Rethinking Responsibility

The programme is now out for this weekend’s conference, Competing Responsibilities: The politics and ethics of responsibility in contemporary life. I’m excited to hear keynote speakers Nikolas Rose and Cris Shore, of course, but I am also looking forward to hearing how other presenters are rethinking responsibility and responsibilization as theoretical and analytical concepts. SavageMinds.org recently featured an interview with conference organisers Catherine Trundle and Susanna Trnka which nicely introduces the conference theme.

I was inspired by the conference theme and have developed the paper below (based on my PhD research) to focus on how grassroots organisations become responsibilized in the absence of effective state interventions in urban poor areas.

TITLE:
Responsibilizing grassroots organisations in “forgotten places” in Howrah, West Bengal, India.

ABSTRACT:
In 1991 the Government of India implemented widespread economic liberalisation policies which, as well as contributing to India’s recent economic rise to global significance, had important and uneven effects on various social groups within India. Despite official reports of declining poverty in India, neoliberal ideas and policies have not improved the lives of those living in poverty – many of whom are Muslim – in bastis in Howrah, West Bengal. This paper argues that Howrah’s bastis are “forgotten places,” historically and politically constructed enclaves that are neglected, but nevertheless deeply inhabited, by the state. In these bastis, services that are the responsibility of the state – such as access to education – are not adequately provided for, leaving a gap that NGOs and grassroots organisations try to fill. This paper provides an ethnographic account of what happens in such “forgotten places” by describing the efforts of Howrah Pilot Project, an organisation that seeks to address this gap by running a grassroots-level, nonformal school in one of Howrah’s bastis. Processes of ‘active forgetting’ serve to responsibilize such organisations, but their practices need to be augmented by a responsive state in order to achieve meaningful, long-term, beneficial change.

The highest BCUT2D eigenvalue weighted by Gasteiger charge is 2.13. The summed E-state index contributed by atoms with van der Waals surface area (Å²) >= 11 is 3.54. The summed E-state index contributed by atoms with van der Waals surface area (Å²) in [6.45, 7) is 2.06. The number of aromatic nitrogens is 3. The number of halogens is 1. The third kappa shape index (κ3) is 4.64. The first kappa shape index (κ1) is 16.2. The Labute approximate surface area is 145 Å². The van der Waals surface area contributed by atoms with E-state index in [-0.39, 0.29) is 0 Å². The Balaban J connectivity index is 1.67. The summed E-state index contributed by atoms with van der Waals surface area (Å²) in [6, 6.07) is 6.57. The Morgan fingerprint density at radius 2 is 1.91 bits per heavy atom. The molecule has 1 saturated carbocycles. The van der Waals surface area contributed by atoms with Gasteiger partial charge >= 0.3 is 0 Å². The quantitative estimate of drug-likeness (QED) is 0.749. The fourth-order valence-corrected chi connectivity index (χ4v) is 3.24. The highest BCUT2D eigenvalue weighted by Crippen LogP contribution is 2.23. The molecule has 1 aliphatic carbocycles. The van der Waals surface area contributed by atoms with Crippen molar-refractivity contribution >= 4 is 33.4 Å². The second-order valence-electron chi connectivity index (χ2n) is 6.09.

Advertisements

Doing anthropological fieldwork ‘at home’

A month or so ago I posted some thoughts about what it’s really like to be an anthropologist. Not long after that I was asked to talk to a group of Y12 students (high school students in their penultimate year who had come to Victoria University to learn about future study options) about doing anthropological fieldwork. That talk did a much better job of capturing what for me is one of the most rewarding (and challenging) parts of being an anthropologist: doing fieldwork.

I studied Hip-Hop Culture in Aotearoa for my Masters degree in social anthropology, which involved doing fieldwork ‘at home.’ I had long been a fan of Aotearoa Hip-Hop (I used to co-host the Hip-Hop show on Massey University’s student radio station Radio Control) and became interested in understanding how and why Hip-Hop in New Zealand was different to Hip-Hop overseas, particularly the United States. My thesis was based on three years of ethnographic fieldwork (2000-2002) where I explored what Hip-Hop meant to those actively involved in producing and performing Hip-Hop in Aotearoa.

My fieldwork involved a lot of listening and observation. I went to events (b-boy and MC battles, graffiti showcases, gigs, Aotearoa Hip-Hop Summits), used a technique called participant-observation (sometimes known as ‘deep hanging out’ with a purpose) where I would participate in as well as observe what was going on, took fieldnotes and photos, interviewed members of the Hip-Hop community, and tried to immerse myself in all things Hip-Hop.

Lorena doing fieldwork at the 2001 Aotearoa Hip-Hop Summit
Lorena doing fieldwork at the 2001 Aotearoa Hip-Hop Summit in Auckland

People often smile when I tell them my fieldwork involved going to gigs or watching spraycans while people created graffiti art (making jokes like “I bet that was hard work”). However, this kind of fieldwork is not as easy as it sounds. Daniel Simons’ video The Monkey Business Illusion is a great example of how we often miss a lot of what happens around us:
Continue reading